John Andreas Andersen: First of all, Kristoffer, I think he is a fantastic guy, and I know he's a great actor. I've worked with him in many films as a cinematographer, so I was just really happy to do my debut film with him in the lead, and I'll always be very thankful for having him there. We talked about some of the lines and these big moments, but the most important thing to both of us was that we wanted people to be able to see the film without having seen The Wave first. We wanted them to be able to recognize, without that first film, that these are people who are going through extreme experiences, and they are carrying a lot, and we take that seriously.

But to meet Kristoffer’s character again, this time he's down in the bottom of a very dark valley, with his certain survival skills, and he’s dealing with PTSD, too. I think that was a very interesting entry point for the character in this film and something that Kristoffer was very interested in working with as an actor. And we also wanted to spend some time getting to know these characters again, so that people will hopefully care about them when the action really starts.

In terms of the practical sets, because that isn’t a decision that many studios would make here in the States, how beneficial do you think it was to shoot the action that way for what you were trying to achieve visually? It would have been so much easier to just go the green screen route, so I applaud you for embracing practical environments.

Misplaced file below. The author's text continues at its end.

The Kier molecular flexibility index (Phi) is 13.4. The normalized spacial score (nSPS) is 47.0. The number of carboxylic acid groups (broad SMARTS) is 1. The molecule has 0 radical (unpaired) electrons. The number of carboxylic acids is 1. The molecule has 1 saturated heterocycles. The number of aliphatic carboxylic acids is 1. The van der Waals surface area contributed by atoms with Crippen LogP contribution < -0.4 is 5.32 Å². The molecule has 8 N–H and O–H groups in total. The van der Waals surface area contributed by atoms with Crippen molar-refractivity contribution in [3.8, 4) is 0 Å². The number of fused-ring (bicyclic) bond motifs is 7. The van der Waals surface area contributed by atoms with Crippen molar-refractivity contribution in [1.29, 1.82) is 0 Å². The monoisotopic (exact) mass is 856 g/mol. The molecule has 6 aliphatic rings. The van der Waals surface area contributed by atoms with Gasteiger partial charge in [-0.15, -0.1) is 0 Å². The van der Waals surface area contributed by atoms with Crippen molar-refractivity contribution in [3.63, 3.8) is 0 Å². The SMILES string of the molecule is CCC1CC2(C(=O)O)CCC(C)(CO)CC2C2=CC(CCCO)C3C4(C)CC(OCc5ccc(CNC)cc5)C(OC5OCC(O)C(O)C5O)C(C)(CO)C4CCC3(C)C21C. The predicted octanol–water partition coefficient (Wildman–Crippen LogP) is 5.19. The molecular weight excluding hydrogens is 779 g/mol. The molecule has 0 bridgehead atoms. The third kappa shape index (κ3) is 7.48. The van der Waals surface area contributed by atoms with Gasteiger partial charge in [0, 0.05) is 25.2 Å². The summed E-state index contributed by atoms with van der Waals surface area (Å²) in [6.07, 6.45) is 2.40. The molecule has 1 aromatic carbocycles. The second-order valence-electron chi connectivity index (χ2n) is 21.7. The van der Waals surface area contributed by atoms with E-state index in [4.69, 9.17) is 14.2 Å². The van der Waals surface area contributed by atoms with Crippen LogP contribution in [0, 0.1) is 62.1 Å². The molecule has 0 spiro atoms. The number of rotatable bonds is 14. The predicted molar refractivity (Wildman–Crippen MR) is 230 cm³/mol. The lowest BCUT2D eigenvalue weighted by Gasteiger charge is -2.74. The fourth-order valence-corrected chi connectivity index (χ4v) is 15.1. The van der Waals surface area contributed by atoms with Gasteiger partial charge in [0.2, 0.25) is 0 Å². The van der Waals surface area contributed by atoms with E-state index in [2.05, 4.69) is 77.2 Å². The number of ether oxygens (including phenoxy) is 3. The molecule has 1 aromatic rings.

John Andreas Andersen: I thought it was very important. We didn’t have a lot of money to spend on CGI, and I think a lot of directors doing big budget films will agree with me that its always very important to have a lot of practical special effects. For the elevator scene, we bought an old elevator, and we built an old elevator shaft for it. It was a real elevator shaft, which I think is important. It's also so much easier for the actors to make the acting believable if they can feel the danger rise around them. They were actually hanging on a cable in an elevator shaft. Of course, it's not as high as it looks, but it’s still better than having them hanging and dangling in front of a green screen.

When you make a disaster movie like this, where you can go in either a more grounded direction, or just revel in the spectacle like in films we often see coming out here in the States, do you feel it’s more effective from a storytelling perspective to stay based in reality?

John Andreas Andersen: Yes, I totally agree. I think when you look at the movies that come out there, where they are made for economic reasons, that’s a different kind of movie altogether. With Scandinavian films, we have the ability to tell new types of stories, because we don’t have to make movies for the same reasons. We have different tools and techniques here, too, so of course the films from Hollywood will be very different than what we make over here. But what’s really cool is that now, because of how the industry has changed, this is a movie that can do well over here, but then it makes its way to America to connect with audiences there, which wasn’t always the case.

  • Heather Wixson
    About the Author - Heather Wixson

    Heather A. Wixson was born and raised in the Chicago suburbs, until she followed her dreams and moved to Los Angeles in 2009. A 14-year veteran in the world of horror entertainment journalism, Wixson fell in love with genre films at a very early age, and has spent more than a decade as a writer and supporter of preserving the history of horror and science fiction cinema. Throughout her career, Wixson has contributed to several notable websites, including Fangoria, Dread Central, Terror Tube, and FEARnet, and she currently serves as the Managing Editor for Daily Dead, which has been her home since 2013. She's also written for both Fangoria Magazine & ReMind Magazine, and her latest book project, Monsters, Makeup & Effects: Volume One will be released on October 20, 2021.